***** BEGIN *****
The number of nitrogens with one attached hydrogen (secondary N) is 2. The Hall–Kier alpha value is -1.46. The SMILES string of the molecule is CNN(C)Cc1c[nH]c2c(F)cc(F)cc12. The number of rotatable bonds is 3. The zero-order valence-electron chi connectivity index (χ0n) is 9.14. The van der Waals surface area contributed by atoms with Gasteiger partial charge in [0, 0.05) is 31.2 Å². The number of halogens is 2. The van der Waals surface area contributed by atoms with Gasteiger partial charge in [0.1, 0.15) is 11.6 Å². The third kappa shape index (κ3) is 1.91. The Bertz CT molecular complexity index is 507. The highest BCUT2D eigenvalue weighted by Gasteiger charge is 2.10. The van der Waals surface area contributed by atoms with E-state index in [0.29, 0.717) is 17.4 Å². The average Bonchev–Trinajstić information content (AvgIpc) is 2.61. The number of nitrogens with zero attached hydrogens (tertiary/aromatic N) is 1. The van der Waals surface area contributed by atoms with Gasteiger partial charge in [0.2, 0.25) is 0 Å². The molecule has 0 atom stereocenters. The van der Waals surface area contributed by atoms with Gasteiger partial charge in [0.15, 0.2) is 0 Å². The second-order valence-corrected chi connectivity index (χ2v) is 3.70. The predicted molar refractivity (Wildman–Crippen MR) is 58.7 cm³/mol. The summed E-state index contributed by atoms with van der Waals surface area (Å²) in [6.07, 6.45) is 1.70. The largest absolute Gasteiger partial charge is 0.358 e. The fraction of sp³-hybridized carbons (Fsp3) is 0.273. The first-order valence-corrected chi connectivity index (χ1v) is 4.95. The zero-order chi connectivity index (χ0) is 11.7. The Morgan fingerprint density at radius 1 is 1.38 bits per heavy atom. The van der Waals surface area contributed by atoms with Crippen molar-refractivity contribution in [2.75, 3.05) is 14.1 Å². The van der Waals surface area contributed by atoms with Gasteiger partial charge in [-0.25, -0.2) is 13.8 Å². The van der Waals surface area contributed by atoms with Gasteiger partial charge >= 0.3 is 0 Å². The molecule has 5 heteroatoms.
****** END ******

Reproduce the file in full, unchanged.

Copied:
The number of nitrogens with one attached hydrogen (secondary N) is 2. The Hall–Kier alpha value is -1.46. The SMILES string of the molecule is CNN(C)Cc1c[nH]c2c(F)cc(F)cc12. The number of rotatable bonds is 3. The zero-order valence-electron chi connectivity index (χ0n) is 9.14. The van der Waals surface area contributed by atoms with Gasteiger partial charge in [0, 0.05) is 31.2 Å². The number of halogens is 2. The van der Waals surface area contributed by atoms with Gasteiger partial charge in [0.1, 0.15) is 11.6 Å². The third kappa shape index (κ3) is 1.91. The Bertz CT molecular complexity index is 507. The highest BCUT2D eigenvalue weighted by Gasteiger charge is 2.10. The van der Waals surface area contributed by atoms with E-state index in [0.29, 0.717) is 17.4 Å². The average Bonchev–Trinajstić information content (AvgIpc) is 2.61. The number of nitrogens with zero attached hydrogens (tertiary/aromatic N) is 1. The van der Waals surface area contributed by atoms with Gasteiger partial charge in [0.2, 0.25) is 0 Å². The molecule has 0 atom stereocenters. The van der Waals surface area contributed by atoms with Gasteiger partial charge in [0.15, 0.2) is 0 Å². The second-order valence-corrected chi connectivity index (χ2v) is 3.70. The predicted molar refractivity (Wildman–Crippen MR) is 58.7 cm³/mol. The summed E-state index contributed by atoms with van der Waals surface area (Å²) in [6.07, 6.45) is 1.70. The largest absolute Gasteiger partial charge is 0.358 e. The fraction of sp³-hybridized carbons (Fsp3) is 0.273. The first-order valence-corrected chi connectivity index (χ1v) is 4.95. The zero-order chi connectivity index (χ0) is 11.7. The Morgan fingerprint density at radius 1 is 1.38 bits per heavy atom. The van der Waals surface area contributed by atoms with Crippen molar-refractivity contribution in [2.75, 3.05) is 14.1 Å². The van der Waals surface area contributed by atoms with Gasteiger partial charge in [-0.25, -0.2) is 13.8 Å². The van der Waals surface area contributed by atoms with Gasteiger partial charge >= 0.3 is 0 Å². The molecule has 5 heteroatoms.